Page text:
Since elementary school, we learned basic mathematics skills as little children. As we grew older, our math improved as we learned new concepts. Yet have people ever wondered why Americans lag behind Eastern Asian countries, such as China, in math? The answer might not easily be what you think:
The answer lies not only in the practice that Asian students receive but also, surprisingly, in the language we speak. Examine the following numbers: 8,2,4,6,7,5,1. Now look away for twenty seconds, and try to memorize the order of the numbers presented. Research has shown that you have a 50% chance of accurately memorizing that sequence perfectly, if you speak English.
Yet for those who speak Chinese, it is almost assured that you will get that sequence right. The reason is not due to intelligence, but actually the phonetics of our languages. Our brain is programmed to store numbers in a repetitive loop that lasts for only a short period of time. Chinese speakers are able to fit those 7 numbers into that span of time, while English speakers cannot. Hence, the Chinese speakers can memorize those numbers at a much more efficient rate than English speakers. How is this important?
According to The Number Sense, at the age of 4 years old, a child living in the United States who speaks English on average has the ability to count to 15. The same age child living in China has the ability to count to 40, based purely on their efficiency of memorization. To count to 40, a child living in the United States on average would be 5 years old. This means that already, at the age of 5, American children are already a year behind their Asian counterparts in basic arithmetic fundamentals, in which a study done by the European Journal of Psychology of Education in 1998 concluded is essential to future mathematical development.
Furthermore, the complex language in which we pronounce our numbers hinders our ability to do the very easiest of mathematical tasks, such as addition and subtraction. Take a number like 23 (twenty-three). Notice how our language adds an additional part to the tens place? 20 becomes twenty, 30 becomes thirty, 50 becomes fifty. etc.
In the Chinese language, 20 is pronounced two-tens, 30 is pronounced three-tens, 50 becomes five-tens, etc. This is a much simpler, straight-forward, and easier way to deal with numbers.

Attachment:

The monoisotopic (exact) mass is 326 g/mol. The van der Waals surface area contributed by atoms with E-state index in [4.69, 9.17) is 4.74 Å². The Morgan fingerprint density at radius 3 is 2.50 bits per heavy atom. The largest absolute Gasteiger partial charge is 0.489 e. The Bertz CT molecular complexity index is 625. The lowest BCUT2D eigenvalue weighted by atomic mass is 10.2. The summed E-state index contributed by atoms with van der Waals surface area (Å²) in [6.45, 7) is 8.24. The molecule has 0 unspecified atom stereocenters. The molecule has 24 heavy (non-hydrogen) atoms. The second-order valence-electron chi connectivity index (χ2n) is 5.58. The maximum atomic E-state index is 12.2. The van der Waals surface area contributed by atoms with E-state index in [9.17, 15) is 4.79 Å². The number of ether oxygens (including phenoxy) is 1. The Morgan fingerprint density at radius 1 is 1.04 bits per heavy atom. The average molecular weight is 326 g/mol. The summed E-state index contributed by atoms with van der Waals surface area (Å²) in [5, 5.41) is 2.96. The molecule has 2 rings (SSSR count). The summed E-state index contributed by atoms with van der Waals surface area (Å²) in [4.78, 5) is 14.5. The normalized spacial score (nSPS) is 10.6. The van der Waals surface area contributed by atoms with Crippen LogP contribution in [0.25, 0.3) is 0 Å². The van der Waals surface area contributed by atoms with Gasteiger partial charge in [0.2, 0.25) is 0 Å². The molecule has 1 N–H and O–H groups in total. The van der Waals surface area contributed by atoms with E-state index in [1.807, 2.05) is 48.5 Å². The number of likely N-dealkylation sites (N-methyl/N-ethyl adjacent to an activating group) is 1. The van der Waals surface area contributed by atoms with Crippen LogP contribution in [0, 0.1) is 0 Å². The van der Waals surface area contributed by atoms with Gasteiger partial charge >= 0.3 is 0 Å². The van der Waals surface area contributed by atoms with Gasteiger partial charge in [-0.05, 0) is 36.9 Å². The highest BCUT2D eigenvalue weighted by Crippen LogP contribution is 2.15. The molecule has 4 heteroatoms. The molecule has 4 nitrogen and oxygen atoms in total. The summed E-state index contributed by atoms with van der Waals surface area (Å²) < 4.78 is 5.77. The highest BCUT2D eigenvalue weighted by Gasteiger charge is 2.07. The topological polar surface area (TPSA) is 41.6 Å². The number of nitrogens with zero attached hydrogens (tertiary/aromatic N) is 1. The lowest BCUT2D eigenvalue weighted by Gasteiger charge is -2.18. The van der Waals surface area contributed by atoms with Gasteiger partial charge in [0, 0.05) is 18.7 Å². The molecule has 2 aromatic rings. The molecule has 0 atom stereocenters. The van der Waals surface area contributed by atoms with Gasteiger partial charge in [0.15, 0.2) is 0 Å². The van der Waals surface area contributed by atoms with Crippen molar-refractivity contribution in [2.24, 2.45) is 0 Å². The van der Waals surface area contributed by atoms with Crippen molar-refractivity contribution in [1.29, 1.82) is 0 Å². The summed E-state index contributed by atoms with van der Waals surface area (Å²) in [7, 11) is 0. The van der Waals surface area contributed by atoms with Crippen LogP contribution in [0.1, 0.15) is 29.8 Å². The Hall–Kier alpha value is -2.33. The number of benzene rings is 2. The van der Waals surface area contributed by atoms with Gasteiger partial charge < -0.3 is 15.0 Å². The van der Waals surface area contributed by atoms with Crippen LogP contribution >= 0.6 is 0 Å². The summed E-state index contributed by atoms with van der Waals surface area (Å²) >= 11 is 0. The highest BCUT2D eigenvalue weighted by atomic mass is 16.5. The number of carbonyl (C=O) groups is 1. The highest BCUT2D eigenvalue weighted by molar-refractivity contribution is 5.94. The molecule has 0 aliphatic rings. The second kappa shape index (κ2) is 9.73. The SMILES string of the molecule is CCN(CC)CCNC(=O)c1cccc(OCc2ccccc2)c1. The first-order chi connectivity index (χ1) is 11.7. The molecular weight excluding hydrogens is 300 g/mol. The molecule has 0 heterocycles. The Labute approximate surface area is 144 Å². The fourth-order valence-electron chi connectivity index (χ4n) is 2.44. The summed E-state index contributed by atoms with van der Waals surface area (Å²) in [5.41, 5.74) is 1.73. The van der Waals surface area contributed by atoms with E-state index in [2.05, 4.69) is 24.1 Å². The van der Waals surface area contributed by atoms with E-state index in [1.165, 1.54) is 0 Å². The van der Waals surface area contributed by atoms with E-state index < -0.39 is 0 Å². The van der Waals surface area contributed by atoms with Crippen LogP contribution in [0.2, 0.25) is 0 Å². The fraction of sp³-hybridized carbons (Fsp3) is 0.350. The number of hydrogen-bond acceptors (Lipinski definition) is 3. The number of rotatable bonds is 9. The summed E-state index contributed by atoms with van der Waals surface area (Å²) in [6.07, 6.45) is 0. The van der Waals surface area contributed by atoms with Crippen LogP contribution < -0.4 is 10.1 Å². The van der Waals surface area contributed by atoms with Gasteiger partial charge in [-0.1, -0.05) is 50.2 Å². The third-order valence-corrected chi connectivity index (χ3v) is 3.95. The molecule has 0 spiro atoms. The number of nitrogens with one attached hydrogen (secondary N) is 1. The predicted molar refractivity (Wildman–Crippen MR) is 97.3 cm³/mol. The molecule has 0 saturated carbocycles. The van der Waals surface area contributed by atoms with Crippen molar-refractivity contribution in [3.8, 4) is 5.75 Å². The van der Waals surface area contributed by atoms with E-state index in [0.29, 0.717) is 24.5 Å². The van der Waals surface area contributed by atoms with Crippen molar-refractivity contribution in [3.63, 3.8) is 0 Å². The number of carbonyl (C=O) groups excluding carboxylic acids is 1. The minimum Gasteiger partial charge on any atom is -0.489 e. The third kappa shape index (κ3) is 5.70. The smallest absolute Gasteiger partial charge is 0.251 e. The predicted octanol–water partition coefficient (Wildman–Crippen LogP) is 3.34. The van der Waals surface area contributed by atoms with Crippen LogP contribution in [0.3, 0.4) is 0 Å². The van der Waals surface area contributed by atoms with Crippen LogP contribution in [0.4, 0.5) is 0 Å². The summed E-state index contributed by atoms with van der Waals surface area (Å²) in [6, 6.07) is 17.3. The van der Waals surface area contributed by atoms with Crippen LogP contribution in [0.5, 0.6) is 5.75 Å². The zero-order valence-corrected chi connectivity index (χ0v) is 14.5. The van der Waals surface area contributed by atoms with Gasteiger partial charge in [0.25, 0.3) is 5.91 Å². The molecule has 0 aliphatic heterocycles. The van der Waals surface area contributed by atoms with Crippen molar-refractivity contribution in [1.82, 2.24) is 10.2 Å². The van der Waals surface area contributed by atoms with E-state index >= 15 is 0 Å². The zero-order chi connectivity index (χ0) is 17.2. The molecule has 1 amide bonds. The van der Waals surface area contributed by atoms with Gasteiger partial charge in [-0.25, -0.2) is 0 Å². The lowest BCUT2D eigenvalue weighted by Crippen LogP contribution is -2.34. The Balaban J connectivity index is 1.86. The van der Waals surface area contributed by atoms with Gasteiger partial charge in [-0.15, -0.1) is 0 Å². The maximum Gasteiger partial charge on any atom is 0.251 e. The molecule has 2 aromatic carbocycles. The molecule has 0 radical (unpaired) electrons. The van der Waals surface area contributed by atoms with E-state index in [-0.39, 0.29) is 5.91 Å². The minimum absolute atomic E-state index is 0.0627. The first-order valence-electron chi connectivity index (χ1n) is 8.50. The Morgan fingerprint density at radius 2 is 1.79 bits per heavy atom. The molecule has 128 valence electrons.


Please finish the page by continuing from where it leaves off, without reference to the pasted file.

In order to add 23 + 45, an American child would have to convert 23 to twenty-three, and 45 to forty-five, then add those two together. A Chinese child would just add two-tens-three and four-tens-five together, equaling six-tens-eight. The answer is in the way the language is phrased – much easier for children to learn.
The ease at which these Asian counterparts learn basic mathematics allows these kids to learn math at a much more rapid pace, which over the countless years of school, compounds into more knowledge and better math skills for these Chinese children.
This isn’t the only example where underlying systems impede a culture’s long-term success. The United States is the only first-world country that still uses the Imperial standard as a standard unit of measurement. Even though scientists in America generally use metric, the Imperial standard slows down science in multiple ways. One of NASA’s space probes disintegrated when one team used metric and another used Imperial units. Students need to learn metric before they can fully participate in science courses. Again, these disadvantages compound, putting the United States’ education system behind.
I’m sure there are many other examples of this in different cultures and countries around the world. I’d like to ask the readers to put some comments below: what are some other examples of this phenomenon, and what strategies can communities take to mitigate underlying disadvantages? Or is it unavoidable, like some sort of cultural Innovator’s Dilemma?
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